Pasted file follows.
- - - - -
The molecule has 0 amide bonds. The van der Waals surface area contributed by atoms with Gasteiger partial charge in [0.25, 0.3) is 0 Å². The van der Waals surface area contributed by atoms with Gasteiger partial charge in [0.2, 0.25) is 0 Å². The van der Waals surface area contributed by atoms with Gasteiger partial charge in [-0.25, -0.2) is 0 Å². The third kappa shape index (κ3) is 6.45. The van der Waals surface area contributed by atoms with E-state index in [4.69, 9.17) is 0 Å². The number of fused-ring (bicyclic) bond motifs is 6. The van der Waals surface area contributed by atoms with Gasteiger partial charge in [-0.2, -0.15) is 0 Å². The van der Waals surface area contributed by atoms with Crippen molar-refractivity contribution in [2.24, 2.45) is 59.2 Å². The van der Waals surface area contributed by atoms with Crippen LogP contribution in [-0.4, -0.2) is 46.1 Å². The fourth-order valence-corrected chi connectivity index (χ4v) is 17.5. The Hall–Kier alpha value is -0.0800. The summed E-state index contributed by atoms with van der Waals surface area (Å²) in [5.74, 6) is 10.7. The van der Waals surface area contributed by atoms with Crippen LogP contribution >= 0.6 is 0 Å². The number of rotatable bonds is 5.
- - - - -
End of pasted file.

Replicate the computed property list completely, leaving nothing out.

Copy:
The molecule has 0 amide bonds. The van der Waals surface area contributed by atoms with Gasteiger partial charge in [0.25, 0.3) is 0 Å². The van der Waals surface area contributed by atoms with Gasteiger partial charge in [0.2, 0.25) is 0 Å². The van der Waals surface area contributed by atoms with Gasteiger partial charge in [-0.25, -0.2) is 0 Å². The third kappa shape index (κ3) is 6.45. The van der Waals surface area contributed by atoms with E-state index in [4.69, 9.17) is 0 Å². The number of fused-ring (bicyclic) bond motifs is 6. The van der Waals surface area contributed by atoms with Gasteiger partial charge in [-0.2, -0.15) is 0 Å². The van der Waals surface area contributed by atoms with Crippen molar-refractivity contribution in [2.24, 2.45) is 59.2 Å². The van der Waals surface area contributed by atoms with Crippen LogP contribution in [-0.4, -0.2) is 46.1 Å². The fourth-order valence-corrected chi connectivity index (χ4v) is 17.5. The Hall–Kier alpha value is -0.0800. The summed E-state index contributed by atoms with van der Waals surface area (Å²) in [5.74, 6) is 10.7. The van der Waals surface area contributed by atoms with Crippen LogP contribution >= 0.6 is 0 Å². The number of rotatable bonds is 5.